I’m not scientific here but do you not agree that a major shift is happening? I wish there were some numbers. If Sumit was here, he would tell us the numbers. There’s a major change happening with people transforming their life and their career and what they’re doing and companies, what they’re doing with their employees. Do you agree?

You never get time. You have to make time. Share on X

I agree. That’s the whole Great Resignation. I struggle with it and I don’t like to see it from a standpoint of all the companies not having people to take care of what needs to happen in their companies but I admire people that are taking the leap of faith like, “If I quit this job that I don’t love and start doing something I want to do, I’m going to be happier.” That’s something that I always told my kids.

I never lived it. I was making good money. I make a fraction of what I made as a salesperson but I’m a million times happier because I’m more aligned with who I am. It’s hard for most of us to make that leap. It was hard for me. If I had stayed true to myself, I would have done it years ago but I didn’t. I waited until I had a little bit of nest egg built up to then take that risk of a job shift, a salary change and those kinds of things.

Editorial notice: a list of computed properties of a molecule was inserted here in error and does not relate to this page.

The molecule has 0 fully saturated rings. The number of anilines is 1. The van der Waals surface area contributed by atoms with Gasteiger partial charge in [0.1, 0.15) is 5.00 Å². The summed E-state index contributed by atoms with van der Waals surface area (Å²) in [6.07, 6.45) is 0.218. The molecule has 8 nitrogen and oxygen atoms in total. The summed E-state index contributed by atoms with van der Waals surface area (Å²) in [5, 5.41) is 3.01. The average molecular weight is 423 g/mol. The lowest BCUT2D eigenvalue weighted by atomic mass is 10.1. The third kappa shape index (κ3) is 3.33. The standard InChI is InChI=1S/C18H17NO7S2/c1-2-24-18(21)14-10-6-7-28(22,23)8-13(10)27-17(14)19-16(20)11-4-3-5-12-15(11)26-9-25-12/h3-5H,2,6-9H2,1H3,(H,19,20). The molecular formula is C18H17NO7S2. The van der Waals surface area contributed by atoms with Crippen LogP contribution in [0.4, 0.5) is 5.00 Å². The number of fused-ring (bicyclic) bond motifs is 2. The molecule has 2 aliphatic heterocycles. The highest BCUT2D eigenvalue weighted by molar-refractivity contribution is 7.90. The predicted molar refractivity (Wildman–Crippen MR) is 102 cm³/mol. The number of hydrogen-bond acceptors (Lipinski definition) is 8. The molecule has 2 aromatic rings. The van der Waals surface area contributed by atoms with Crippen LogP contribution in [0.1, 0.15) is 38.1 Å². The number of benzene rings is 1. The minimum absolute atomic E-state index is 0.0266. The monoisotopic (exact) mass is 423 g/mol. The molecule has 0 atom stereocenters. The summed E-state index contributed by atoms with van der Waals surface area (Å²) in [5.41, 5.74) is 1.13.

It’s a major retention initiative for companies to present themselves in a different light from a retention and recruitment standpoint to say, “We are a company that’s going to support your dreams, transformation in your life and career at this point of time.” A strategy that I’ve used in my company is to say, “I know you’re going through a lot of change. I want to support you with that.” For example, my company made part-time opportunities, nice pay and support compensation with CompTeam’s help to support my employees. We say, “We want to support your dream and we are not going to be a barrier to what we develop.” What do you think, Wendy?